Dow Jones closes at all-time high

Added by on March 5, 2013

The Dow Jones Industrial Average index close at an all-time record high of 14,253.77 on Tuesday.

The Dow Jones Industrial Average index close at an all-time record high of 14,253.77 on Tuesday.

The Dow Jones Industrial Average, the most closely watched US benchmark stock market index, closed at a new record on Tuesday – the highest all-time closing and highest since October 2007, when the previous record was set.

The influential stock market index closed at 14,253.77, up 125 points on Tuesday, surpassing the previous record of 14, 164.53 set over five years ago. The index took 25 years to recover after the 1929 crash.

The Dow Jones Industrial Average is affected by events around the world. Traders say the Dow’s new record is likely influenced by US service sector activity exceeding expectations, an announcement that European retail sales are stronger than expected, and the Chinese government’s announcement of an increase in spending.

Some analysts say today’s close builds on the positive momentum that started at the end of 2012, yet other analysts are more cautious, stating that the index offers a narrow view of stock market activity.

Stocks in the Dow Jones Industrial Average index include American Express, which has increased by a factor of four since 2009, skewing the index upwards.

Analysts say the Federal Reserve monthly purchase of US$85 billion in mortgage backed securities is the more likely source of bull market. The Federal Reserve since 2009 has pumped over $3 trillion into mortgage backed securities, kept its benchmark lending rate at effectively zero percent, and has provided more than US$1 trillion in bailout loans to help the wider economy and prevent a widespread banking crash as a result of the global financial crisis of 2008-2009.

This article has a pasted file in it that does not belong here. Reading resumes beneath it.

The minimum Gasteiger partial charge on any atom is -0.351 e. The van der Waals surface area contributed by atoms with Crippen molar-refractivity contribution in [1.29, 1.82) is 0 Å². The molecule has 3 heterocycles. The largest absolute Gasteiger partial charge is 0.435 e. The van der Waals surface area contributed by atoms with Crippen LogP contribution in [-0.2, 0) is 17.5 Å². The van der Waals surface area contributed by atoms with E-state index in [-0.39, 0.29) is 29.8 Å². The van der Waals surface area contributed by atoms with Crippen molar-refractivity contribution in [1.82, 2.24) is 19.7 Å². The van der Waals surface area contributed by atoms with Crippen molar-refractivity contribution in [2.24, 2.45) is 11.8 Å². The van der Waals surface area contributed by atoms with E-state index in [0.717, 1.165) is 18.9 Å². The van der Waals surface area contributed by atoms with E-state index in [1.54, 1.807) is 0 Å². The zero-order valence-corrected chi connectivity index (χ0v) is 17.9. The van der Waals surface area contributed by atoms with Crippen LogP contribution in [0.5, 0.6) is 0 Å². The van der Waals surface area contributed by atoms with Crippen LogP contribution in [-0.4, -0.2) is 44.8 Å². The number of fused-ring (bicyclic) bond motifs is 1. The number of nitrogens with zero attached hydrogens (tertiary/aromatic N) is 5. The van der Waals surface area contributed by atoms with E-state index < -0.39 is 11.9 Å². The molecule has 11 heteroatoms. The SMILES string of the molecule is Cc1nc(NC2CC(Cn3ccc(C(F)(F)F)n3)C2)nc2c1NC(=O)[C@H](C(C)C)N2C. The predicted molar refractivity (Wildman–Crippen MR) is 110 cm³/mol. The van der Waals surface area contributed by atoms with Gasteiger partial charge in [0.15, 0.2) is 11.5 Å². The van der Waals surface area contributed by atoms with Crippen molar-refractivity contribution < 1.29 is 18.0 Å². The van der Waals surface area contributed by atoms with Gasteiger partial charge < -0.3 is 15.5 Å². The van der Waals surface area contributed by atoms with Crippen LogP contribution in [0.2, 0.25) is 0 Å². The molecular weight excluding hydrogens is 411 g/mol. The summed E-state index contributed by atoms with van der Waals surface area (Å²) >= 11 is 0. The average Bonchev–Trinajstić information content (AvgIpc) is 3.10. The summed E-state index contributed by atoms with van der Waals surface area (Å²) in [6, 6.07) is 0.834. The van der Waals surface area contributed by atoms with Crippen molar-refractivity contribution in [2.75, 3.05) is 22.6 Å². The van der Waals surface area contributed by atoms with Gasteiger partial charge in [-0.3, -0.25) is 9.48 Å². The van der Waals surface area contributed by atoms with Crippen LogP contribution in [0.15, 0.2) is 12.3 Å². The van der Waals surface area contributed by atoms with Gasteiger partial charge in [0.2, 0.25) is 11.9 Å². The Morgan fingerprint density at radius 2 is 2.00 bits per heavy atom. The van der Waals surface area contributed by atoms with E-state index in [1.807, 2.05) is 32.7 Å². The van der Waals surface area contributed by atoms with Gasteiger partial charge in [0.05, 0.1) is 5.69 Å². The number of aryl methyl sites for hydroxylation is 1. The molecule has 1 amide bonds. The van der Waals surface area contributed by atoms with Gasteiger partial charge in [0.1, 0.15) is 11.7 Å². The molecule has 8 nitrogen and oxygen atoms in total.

In addition, say analysts, the index is influenced by company profits which continue to climb with little effect on average American wages, prompting individual investors to shy away from the stock markets.

Institutional investors say the Dow’s surge is good news yet are cautious since many say the relatively high prices of many stocks could lead to a broader sell-off when investors take profits. Sell-offs have a cascading effect, causing increasing numbers of investors to sell their holdings as key indices like the Dow decline as a result of the activity.

Other influential indices did not follow the Dow – the Euro Stoxx 50, a key euro zone blue chip index, closed at 2,683.02 points on Tuesday – down almost 2,800 points off its March 2000 record high of 5,464.43 points. The London FTSE 100 closed at 6,431.95, almost 500 points below its December 1999 record of 6,930.20 points.

The Dow Jones Industrial Index is comprised of 30 of America’s largest companies that include 3M, AT&T, General Electric, Microsoft, Wal-Mart, The Home Depot, and McDonald’s.

The global economic crisis of 2008-2009 has since transformed into the 2008-2012 global recession which contributed to the European sovereign-debt crisis.